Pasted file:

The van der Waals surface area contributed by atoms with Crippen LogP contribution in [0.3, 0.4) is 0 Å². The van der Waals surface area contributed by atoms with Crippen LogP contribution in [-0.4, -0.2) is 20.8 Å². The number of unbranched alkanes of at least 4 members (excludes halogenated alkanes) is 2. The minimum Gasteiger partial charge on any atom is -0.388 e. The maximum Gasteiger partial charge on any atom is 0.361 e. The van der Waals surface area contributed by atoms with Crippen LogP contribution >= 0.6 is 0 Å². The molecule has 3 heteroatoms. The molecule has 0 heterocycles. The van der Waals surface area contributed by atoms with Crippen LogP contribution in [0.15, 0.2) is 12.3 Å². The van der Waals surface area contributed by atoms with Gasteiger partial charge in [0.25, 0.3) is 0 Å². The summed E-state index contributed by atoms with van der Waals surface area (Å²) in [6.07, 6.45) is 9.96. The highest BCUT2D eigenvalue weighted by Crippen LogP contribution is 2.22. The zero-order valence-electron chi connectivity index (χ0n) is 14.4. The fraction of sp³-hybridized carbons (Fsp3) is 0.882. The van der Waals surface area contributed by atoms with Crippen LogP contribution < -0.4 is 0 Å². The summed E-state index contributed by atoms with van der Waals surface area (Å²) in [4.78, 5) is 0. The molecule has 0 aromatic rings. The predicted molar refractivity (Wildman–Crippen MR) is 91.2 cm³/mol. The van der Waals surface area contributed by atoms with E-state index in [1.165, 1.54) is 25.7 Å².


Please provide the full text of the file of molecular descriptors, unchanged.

The van der Waals surface area contributed by atoms with Crippen LogP contribution in [0.3, 0.4) is 0 Å². The van der Waals surface area contributed by atoms with Crippen LogP contribution in [-0.4, -0.2) is 20.8 Å². The number of unbranched alkanes of at least 4 members (excludes halogenated alkanes) is 2. The minimum Gasteiger partial charge on any atom is -0.388 e. The maximum Gasteiger partial charge on any atom is 0.361 e. The van der Waals surface area contributed by atoms with Crippen LogP contribution >= 0.6 is 0 Å². The molecule has 3 heteroatoms. The molecule has 0 heterocycles. The van der Waals surface area contributed by atoms with Crippen LogP contribution in [0.15, 0.2) is 12.3 Å². The van der Waals surface area contributed by atoms with Gasteiger partial charge in [0.25, 0.3) is 0 Å². The summed E-state index contributed by atoms with van der Waals surface area (Å²) in [6.07, 6.45) is 9.96. The highest BCUT2D eigenvalue weighted by Crippen LogP contribution is 2.22. The zero-order valence-electron chi connectivity index (χ0n) is 14.4. The fraction of sp³-hybridized carbons (Fsp3) is 0.882. The van der Waals surface area contributed by atoms with Crippen LogP contribution < -0.4 is 0 Å². The summed E-state index contributed by atoms with van der Waals surface area (Å²) in [4.78, 5) is 0. The molecule has 0 aromatic rings. The predicted molar refractivity (Wildman–Crippen MR) is 91.2 cm³/mol. The van der Waals surface area contributed by atoms with E-state index in [1.165, 1.54) is 25.7 Å².